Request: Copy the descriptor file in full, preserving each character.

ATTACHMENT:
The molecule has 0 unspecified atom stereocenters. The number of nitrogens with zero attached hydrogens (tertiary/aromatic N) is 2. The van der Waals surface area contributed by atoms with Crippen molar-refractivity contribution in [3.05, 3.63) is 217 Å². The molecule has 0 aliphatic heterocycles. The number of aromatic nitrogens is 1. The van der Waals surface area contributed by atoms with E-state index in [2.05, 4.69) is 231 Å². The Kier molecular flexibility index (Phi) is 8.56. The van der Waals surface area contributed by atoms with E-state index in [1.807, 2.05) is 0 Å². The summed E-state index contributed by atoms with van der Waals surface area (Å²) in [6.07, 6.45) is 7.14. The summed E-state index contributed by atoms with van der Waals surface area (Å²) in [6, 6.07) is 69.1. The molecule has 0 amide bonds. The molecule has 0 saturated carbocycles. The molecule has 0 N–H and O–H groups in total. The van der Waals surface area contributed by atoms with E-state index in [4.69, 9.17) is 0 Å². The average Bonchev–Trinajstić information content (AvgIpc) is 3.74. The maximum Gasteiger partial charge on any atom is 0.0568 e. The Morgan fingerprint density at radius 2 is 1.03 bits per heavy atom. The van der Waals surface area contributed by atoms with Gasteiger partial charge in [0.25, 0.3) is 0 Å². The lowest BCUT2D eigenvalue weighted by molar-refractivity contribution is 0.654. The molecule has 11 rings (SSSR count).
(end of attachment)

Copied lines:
The molecule has 0 unspecified atom stereocenters. The number of nitrogens with zero attached hydrogens (tertiary/aromatic N) is 2. The van der Waals surface area contributed by atoms with Crippen molar-refractivity contribution in [3.05, 3.63) is 217 Å². The molecule has 0 aliphatic heterocycles. The number of aromatic nitrogens is 1. The van der Waals surface area contributed by atoms with E-state index in [2.05, 4.69) is 231 Å². The Kier molecular flexibility index (Phi) is 8.56. The van der Waals surface area contributed by atoms with E-state index in [1.807, 2.05) is 0 Å². The summed E-state index contributed by atoms with van der Waals surface area (Å²) in [6.07, 6.45) is 7.14. The summed E-state index contributed by atoms with van der Waals surface area (Å²) in [6, 6.07) is 69.1. The molecule has 0 amide bonds. The molecule has 0 saturated carbocycles. The molecule has 0 N–H and O–H groups in total. The van der Waals surface area contributed by atoms with E-state index in [4.69, 9.17) is 0 Å². The average Bonchev–Trinajstić information content (AvgIpc) is 3.74. The maximum Gasteiger partial charge on any atom is 0.0568 e. The Morgan fingerprint density at radius 2 is 1.03 bits per heavy atom. The van der Waals surface area contributed by atoms with Gasteiger partial charge in [0.25, 0.3) is 0 Å². The lowest BCUT2D eigenvalue weighted by molar-refractivity contribution is 0.654. The molecule has 11 rings (SSSR count).